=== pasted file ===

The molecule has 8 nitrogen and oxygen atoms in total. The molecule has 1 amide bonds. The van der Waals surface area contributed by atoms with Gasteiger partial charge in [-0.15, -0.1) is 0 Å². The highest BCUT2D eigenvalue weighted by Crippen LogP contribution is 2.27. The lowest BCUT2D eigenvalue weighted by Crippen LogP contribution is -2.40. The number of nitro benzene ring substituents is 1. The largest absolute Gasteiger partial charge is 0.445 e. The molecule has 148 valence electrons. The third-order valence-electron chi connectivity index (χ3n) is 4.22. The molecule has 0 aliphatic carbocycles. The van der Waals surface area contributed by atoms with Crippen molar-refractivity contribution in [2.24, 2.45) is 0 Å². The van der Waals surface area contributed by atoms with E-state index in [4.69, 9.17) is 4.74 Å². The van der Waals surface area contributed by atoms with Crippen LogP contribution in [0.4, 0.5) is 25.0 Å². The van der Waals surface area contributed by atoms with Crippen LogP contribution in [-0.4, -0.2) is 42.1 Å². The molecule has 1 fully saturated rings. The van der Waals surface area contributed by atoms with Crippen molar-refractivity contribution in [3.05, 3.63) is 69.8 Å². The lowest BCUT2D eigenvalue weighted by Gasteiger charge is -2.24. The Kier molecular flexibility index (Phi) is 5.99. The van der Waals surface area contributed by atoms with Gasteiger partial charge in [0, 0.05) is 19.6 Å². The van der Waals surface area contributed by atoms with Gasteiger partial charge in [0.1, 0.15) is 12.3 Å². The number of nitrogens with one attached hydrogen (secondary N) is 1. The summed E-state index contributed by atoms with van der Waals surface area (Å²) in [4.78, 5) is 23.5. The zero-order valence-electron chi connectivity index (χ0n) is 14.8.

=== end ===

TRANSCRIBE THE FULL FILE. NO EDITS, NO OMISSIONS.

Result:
The molecule has 8 nitrogen and oxygen atoms in total. The molecule has 1 amide bonds. The van der Waals surface area contributed by atoms with Gasteiger partial charge in [-0.15, -0.1) is 0 Å². The highest BCUT2D eigenvalue weighted by Crippen LogP contribution is 2.27. The lowest BCUT2D eigenvalue weighted by Crippen LogP contribution is -2.40. The number of nitro benzene ring substituents is 1. The largest absolute Gasteiger partial charge is 0.445 e. The molecule has 148 valence electrons. The third-order valence-electron chi connectivity index (χ3n) is 4.22. The molecule has 0 aliphatic carbocycles. The van der Waals surface area contributed by atoms with Crippen molar-refractivity contribution in [2.24, 2.45) is 0 Å². The van der Waals surface area contributed by atoms with E-state index in [4.69, 9.17) is 4.74 Å². The van der Waals surface area contributed by atoms with Crippen LogP contribution in [0.4, 0.5) is 25.0 Å². The van der Waals surface area contributed by atoms with Crippen LogP contribution in [-0.4, -0.2) is 42.1 Å². The molecule has 1 fully saturated rings. The van der Waals surface area contributed by atoms with Crippen molar-refractivity contribution in [3.05, 3.63) is 69.8 Å². The lowest BCUT2D eigenvalue weighted by Gasteiger charge is -2.24. The Kier molecular flexibility index (Phi) is 5.99. The van der Waals surface area contributed by atoms with Gasteiger partial charge in [0, 0.05) is 19.6 Å². The van der Waals surface area contributed by atoms with Gasteiger partial charge in [0.1, 0.15) is 12.3 Å². The number of nitrogens with one attached hydrogen (secondary N) is 1. The summed E-state index contributed by atoms with van der Waals surface area (Å²) in [4.78, 5) is 23.5. The zero-order valence-electron chi connectivity index (χ0n) is 14.8.